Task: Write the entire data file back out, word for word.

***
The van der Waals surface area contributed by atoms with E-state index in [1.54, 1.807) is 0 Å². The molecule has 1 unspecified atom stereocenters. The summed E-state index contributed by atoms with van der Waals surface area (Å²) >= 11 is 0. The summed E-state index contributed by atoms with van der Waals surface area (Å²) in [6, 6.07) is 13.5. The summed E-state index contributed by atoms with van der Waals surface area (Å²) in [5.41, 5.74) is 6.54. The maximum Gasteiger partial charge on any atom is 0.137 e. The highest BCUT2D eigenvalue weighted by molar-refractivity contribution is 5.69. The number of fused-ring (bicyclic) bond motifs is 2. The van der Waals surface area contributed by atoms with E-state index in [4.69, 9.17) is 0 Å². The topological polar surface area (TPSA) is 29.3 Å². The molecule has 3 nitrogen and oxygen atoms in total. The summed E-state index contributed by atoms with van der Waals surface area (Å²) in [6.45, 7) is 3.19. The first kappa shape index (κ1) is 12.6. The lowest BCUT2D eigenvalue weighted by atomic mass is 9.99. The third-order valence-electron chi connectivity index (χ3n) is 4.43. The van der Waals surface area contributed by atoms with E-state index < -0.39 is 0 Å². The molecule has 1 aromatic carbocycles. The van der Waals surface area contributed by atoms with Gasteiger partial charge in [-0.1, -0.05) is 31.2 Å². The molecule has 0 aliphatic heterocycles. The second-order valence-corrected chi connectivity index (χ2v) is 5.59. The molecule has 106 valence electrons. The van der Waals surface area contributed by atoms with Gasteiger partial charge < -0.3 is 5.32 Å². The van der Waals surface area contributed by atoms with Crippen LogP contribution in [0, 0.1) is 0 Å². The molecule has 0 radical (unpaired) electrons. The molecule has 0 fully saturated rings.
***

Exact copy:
The van der Waals surface area contributed by atoms with E-state index in [1.54, 1.807) is 0 Å². The molecule has 1 unspecified atom stereocenters. The summed E-state index contributed by atoms with van der Waals surface area (Å²) >= 11 is 0. The summed E-state index contributed by atoms with van der Waals surface area (Å²) in [6, 6.07) is 13.5. The summed E-state index contributed by atoms with van der Waals surface area (Å²) in [5.41, 5.74) is 6.54. The maximum Gasteiger partial charge on any atom is 0.137 e. The highest BCUT2D eigenvalue weighted by molar-refractivity contribution is 5.69. The number of fused-ring (bicyclic) bond motifs is 2. The van der Waals surface area contributed by atoms with E-state index in [4.69, 9.17) is 0 Å². The topological polar surface area (TPSA) is 29.3 Å². The molecule has 3 nitrogen and oxygen atoms in total. The summed E-state index contributed by atoms with van der Waals surface area (Å²) in [6.45, 7) is 3.19. The first kappa shape index (κ1) is 12.6. The lowest BCUT2D eigenvalue weighted by atomic mass is 9.99. The third-order valence-electron chi connectivity index (χ3n) is 4.43. The van der Waals surface area contributed by atoms with E-state index < -0.39 is 0 Å². The molecule has 1 aromatic carbocycles. The van der Waals surface area contributed by atoms with Gasteiger partial charge in [-0.1, -0.05) is 31.2 Å². The molecule has 0 aliphatic heterocycles. The second-order valence-corrected chi connectivity index (χ2v) is 5.59. The molecule has 106 valence electrons. The van der Waals surface area contributed by atoms with Gasteiger partial charge < -0.3 is 5.32 Å². The van der Waals surface area contributed by atoms with Crippen LogP contribution in [0, 0.1) is 0 Å². The molecule has 0 radical (unpaired) electrons. The molecule has 0 fully saturated rings.